Anja – Custard sounds good. Did you see the cherry custard recipe in last week’s report? It’s more of a bread pudding, but it was really tasty.
Emma – I didn’t. This is a baked custard from the Old Sturbridge Village 3rd edition cookbook. So historical, but not sourced from SCA period. The modern redaction uses 5 eggs, brown sugar, and suggests using a cinnamon stick or lemon zest to flavor the milk. The 19th Century used lemon like we use vanilla today.
Isabeau & Coleman – I worked today. Tomorrow Daniel and I will go to the blood letters for our 8 week donation.
Arlys – Coming in late–what’s Nakladny Hermelin, and what did he do to you that he must be pickled??
Anja – Nakladny Hermelin is a “pickled” cheese. In english we’d more likely say, “Infused”. It’s a common pub snack in Prague. Pretty much, you take the cheese, surround with with various herbs and pour oil over it. After a bit, you pull it and then slice and eat. Hermelin is a type of cheese that we don’t have here. Camembert seems the closest, so that’s what I used. There’re a whole stack of pix on the event page, but I should be able to get the report out today. There’s a step-by-step in pictures.
Arlys – Not much to show but those lines I mentioned the other day have actually begun to look like something!
Utopenci Recipe and pictures – https://housecapuchin.com/portfolio/activities-through-1-21-18-potluck/
Our version Naklady Hermelin
- Tupperware cold cuts box
- 2 pound round brie
- 2 onions
- 4 heaping soup spoons of garlic
- 5 dollops horseradish
- 4 bayleaf
- 1 Tbsp mixed oregano and basil
- oil (mix of olive and peanut)
- Slice cheese in the middle.
- Slice onion.
- Cover bottom of box with one onion, bayleaves and garlic and ½ the oregano/basil mix
- Put garlic in between.
- Repeat the bottom on the top
- Pour in oil so every ingredient is submerged.
- Put on cover and put in fridge for 3-5 days.
Nakladany Hermelin – Pickled Cheese – Nakladany Hermelin or Pickled cheese is popular pub snack that comes with beer. It’s prepared from Hermelín cheese (literally means “ermine”) a Czech version of Camembert cheese. As always there are many different recipes and ingredients. Let’s try a basic homemade pickled cheese. Pickled cheese is served with bread and cold beer. Nakladany hermelin can stay in your fridge for several weeks. (from http://www.czechcuisine.net/nakladany-hermelin-pickled-cheese/ )
- big mason jar
- 6-8 pieces of Camembert like cheese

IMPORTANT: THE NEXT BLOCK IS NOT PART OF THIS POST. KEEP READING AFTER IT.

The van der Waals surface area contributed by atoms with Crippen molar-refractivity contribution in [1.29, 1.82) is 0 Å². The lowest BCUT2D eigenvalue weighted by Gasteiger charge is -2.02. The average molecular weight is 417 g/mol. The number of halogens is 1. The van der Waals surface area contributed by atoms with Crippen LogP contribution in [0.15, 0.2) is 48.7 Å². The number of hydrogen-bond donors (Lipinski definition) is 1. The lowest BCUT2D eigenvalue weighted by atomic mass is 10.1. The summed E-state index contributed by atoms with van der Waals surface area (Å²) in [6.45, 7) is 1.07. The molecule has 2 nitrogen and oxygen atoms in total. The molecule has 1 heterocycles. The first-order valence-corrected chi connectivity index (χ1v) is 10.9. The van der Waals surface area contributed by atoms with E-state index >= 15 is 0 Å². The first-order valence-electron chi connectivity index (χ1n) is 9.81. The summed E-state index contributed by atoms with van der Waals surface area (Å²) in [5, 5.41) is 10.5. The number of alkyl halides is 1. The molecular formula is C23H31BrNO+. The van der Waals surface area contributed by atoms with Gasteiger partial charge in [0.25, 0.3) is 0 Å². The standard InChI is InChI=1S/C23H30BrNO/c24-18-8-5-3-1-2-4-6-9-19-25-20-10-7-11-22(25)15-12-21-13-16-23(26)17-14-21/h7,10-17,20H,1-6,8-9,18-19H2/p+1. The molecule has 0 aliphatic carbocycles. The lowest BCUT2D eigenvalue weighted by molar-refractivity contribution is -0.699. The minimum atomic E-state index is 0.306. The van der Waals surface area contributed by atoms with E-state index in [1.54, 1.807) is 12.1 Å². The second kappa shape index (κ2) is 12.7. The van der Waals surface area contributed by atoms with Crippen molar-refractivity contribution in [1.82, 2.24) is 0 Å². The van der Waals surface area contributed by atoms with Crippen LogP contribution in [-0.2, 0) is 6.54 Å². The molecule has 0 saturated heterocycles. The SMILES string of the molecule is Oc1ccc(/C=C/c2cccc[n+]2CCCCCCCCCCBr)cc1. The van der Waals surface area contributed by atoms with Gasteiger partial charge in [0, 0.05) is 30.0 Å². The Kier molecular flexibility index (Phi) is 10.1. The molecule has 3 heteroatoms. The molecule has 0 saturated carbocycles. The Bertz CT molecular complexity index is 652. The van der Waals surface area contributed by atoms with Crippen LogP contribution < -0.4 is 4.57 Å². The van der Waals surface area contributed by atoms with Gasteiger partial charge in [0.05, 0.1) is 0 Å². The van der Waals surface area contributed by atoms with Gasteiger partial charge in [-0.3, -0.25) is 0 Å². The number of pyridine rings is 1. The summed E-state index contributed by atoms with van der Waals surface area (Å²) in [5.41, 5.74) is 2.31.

- 3-4 onions
- 8 cloves of garlic
- hot peppers (goat horns peppers)
- 1 teaspoon of paprika or chilli
- oil (sunflower oil)
- Slice each cheese in the middle. Slice onion.
- Cover each cheese slice with paprika (or chilli), minced garlic and salt. Put the slices back together.
- Put in jar some onion, bayleaf, few peppercorns and allspice, then 2-3 cheeses and hot pepper. Again onion and repeat layers until the jar is filled up.
- Pour oil in the jar so every ingredient is submerged.
- Close jar and put in fridge for 3-5 days.
- Pickled cheese is served with bread and cold beer. Nakladany hermelin can stay in your fridge for several weeks.
Music – Tudor and Renaissance Music vol.4 (1450-1600) – Rachel Boyd – Music from the European Renaissance and the Tudor court.
- Gavotte – Collegium Terpsichore, Fritz Neumeyer (0:00)
- France And Spain: Two Pavanas / Qui Belles Amours A / Parle Qui Veult / Two Allemandes – Musica Antiqua (2:26)
- Missa Papae Marcelli: II. Gloria – Jeremy Summerly & Oxford Cammerata (10:00)
- Italy: Mentre Uno Acceso Raggio / Cortesa Padoana / Galante / Vivo Sol Di Mirati – Musica Antiqua (15:28)
- Taunder Naken (Arr. For 3 Recorders) – Trio Viaggio (22:29)
- In Hydraulis – Antoine Busnoys (24:23)
- O Noble England – Elizabethan Consort & Sara Stowe (31:19)
- Flow, My Tears – Andreas Scholl & Andreas Martin (34:21)
- Coronation Banquet – David Hirschfelder (38:17)
- Misere Mei – William Byrd (39:19)
- Ah, Robyn (Smeaton, Anne’s Lutenist) – Claire Van Kampen (42:53)
- Scaramella (Cromwell is Happy) – Claire Van Kampen (45:06)
- Romanesca (A Play About Wolsey’s Fall) – Claire Van Kampen (46:06)
- Browning (Anne’s Music) – Claire Van Kampen (48:57)
- Alas, What Should I Do (Henry Sings of Anne) – Claire Van Kampen (51:11)
- Hoboekendans (Christmas) – Claire Van Kampen (51:50)
- Whereto Should I (Henry Sings of Jane) – Claire Van Kampen (53:16)
- Green Grows the Holly (Henry Embraces Cromwell) – Claire Van Kampen (53:55)
- Gagliarda el tu tu (Renaissance Recorders & Ensemble) – Musica Antiqua|Christian Mendoze (54:40)